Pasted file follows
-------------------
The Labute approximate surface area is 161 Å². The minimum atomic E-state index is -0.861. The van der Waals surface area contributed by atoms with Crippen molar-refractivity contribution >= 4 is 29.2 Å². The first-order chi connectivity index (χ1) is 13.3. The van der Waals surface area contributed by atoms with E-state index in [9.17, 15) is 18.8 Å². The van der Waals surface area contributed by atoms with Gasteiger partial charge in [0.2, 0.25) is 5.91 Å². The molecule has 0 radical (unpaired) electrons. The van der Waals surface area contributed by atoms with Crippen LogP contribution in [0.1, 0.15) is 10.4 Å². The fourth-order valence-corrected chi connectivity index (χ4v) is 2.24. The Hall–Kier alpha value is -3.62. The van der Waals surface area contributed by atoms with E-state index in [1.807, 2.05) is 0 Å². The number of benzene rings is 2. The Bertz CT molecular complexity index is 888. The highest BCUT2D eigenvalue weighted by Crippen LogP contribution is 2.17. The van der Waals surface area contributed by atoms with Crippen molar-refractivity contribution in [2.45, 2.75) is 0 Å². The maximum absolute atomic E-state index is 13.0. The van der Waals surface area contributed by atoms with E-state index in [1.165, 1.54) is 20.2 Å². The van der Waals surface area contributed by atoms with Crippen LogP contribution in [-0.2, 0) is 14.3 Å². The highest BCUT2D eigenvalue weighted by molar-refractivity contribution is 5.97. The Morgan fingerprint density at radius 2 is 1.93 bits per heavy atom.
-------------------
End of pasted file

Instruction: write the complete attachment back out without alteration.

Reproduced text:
The Labute approximate surface area is 161 Å². The minimum atomic E-state index is -0.861. The van der Waals surface area contributed by atoms with Crippen molar-refractivity contribution >= 4 is 29.2 Å². The first-order chi connectivity index (χ1) is 13.3. The van der Waals surface area contributed by atoms with E-state index in [9.17, 15) is 18.8 Å². The van der Waals surface area contributed by atoms with Gasteiger partial charge in [0.2, 0.25) is 5.91 Å². The molecule has 0 radical (unpaired) electrons. The van der Waals surface area contributed by atoms with Crippen LogP contribution in [0.1, 0.15) is 10.4 Å². The fourth-order valence-corrected chi connectivity index (χ4v) is 2.24. The Hall–Kier alpha value is -3.62. The van der Waals surface area contributed by atoms with E-state index in [1.807, 2.05) is 0 Å². The number of benzene rings is 2. The Bertz CT molecular complexity index is 888. The highest BCUT2D eigenvalue weighted by Crippen LogP contribution is 2.17. The van der Waals surface area contributed by atoms with Crippen molar-refractivity contribution in [2.45, 2.75) is 0 Å². The maximum absolute atomic E-state index is 13.0. The van der Waals surface area contributed by atoms with E-state index in [1.165, 1.54) is 20.2 Å². The van der Waals surface area contributed by atoms with Crippen LogP contribution in [-0.2, 0) is 14.3 Å². The highest BCUT2D eigenvalue weighted by molar-refractivity contribution is 5.97. The Morgan fingerprint density at radius 2 is 1.93 bits per heavy atom.